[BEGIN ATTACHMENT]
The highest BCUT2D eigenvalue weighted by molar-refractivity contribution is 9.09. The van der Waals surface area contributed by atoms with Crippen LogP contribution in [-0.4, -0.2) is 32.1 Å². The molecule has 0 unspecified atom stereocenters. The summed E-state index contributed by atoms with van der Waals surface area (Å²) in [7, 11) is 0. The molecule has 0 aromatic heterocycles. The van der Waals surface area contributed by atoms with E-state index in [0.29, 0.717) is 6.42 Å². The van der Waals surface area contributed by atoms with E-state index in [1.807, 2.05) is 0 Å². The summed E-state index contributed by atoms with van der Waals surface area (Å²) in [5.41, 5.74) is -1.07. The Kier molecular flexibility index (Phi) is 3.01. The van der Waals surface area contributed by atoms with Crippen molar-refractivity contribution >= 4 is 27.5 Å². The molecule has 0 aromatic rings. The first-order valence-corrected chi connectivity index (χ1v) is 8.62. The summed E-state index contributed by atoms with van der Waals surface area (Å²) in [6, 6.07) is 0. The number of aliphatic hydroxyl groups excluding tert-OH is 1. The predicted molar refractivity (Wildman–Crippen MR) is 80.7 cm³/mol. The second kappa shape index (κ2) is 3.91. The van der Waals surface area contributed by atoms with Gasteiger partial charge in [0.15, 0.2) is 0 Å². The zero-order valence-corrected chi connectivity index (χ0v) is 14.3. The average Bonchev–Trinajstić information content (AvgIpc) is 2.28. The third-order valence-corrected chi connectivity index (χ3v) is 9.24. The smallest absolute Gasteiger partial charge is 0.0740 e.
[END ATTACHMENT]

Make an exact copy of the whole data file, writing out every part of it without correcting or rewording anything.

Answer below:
The highest BCUT2D eigenvalue weighted by molar-refractivity contribution is 9.09. The van der Waals surface area contributed by atoms with Crippen LogP contribution in [-0.4, -0.2) is 32.1 Å². The molecule has 0 unspecified atom stereocenters. The summed E-state index contributed by atoms with van der Waals surface area (Å²) in [7, 11) is 0. The molecule has 0 aromatic heterocycles. The van der Waals surface area contributed by atoms with E-state index in [0.29, 0.717) is 6.42 Å². The van der Waals surface area contributed by atoms with E-state index in [1.807, 2.05) is 0 Å². The summed E-state index contributed by atoms with van der Waals surface area (Å²) in [5.41, 5.74) is -1.07. The Kier molecular flexibility index (Phi) is 3.01. The van der Waals surface area contributed by atoms with Crippen molar-refractivity contribution >= 4 is 27.5 Å². The molecule has 0 aromatic rings. The first-order valence-corrected chi connectivity index (χ1v) is 8.62. The summed E-state index contributed by atoms with van der Waals surface area (Å²) in [6, 6.07) is 0. The number of aliphatic hydroxyl groups excluding tert-OH is 1. The predicted molar refractivity (Wildman–Crippen MR) is 80.7 cm³/mol. The second kappa shape index (κ2) is 3.91. The van der Waals surface area contributed by atoms with Gasteiger partial charge in [0.15, 0.2) is 0 Å². The zero-order valence-corrected chi connectivity index (χ0v) is 14.3. The average Bonchev–Trinajstić information content (AvgIpc) is 2.28. The third-order valence-corrected chi connectivity index (χ3v) is 9.24. The smallest absolute Gasteiger partial charge is 0.0740 e.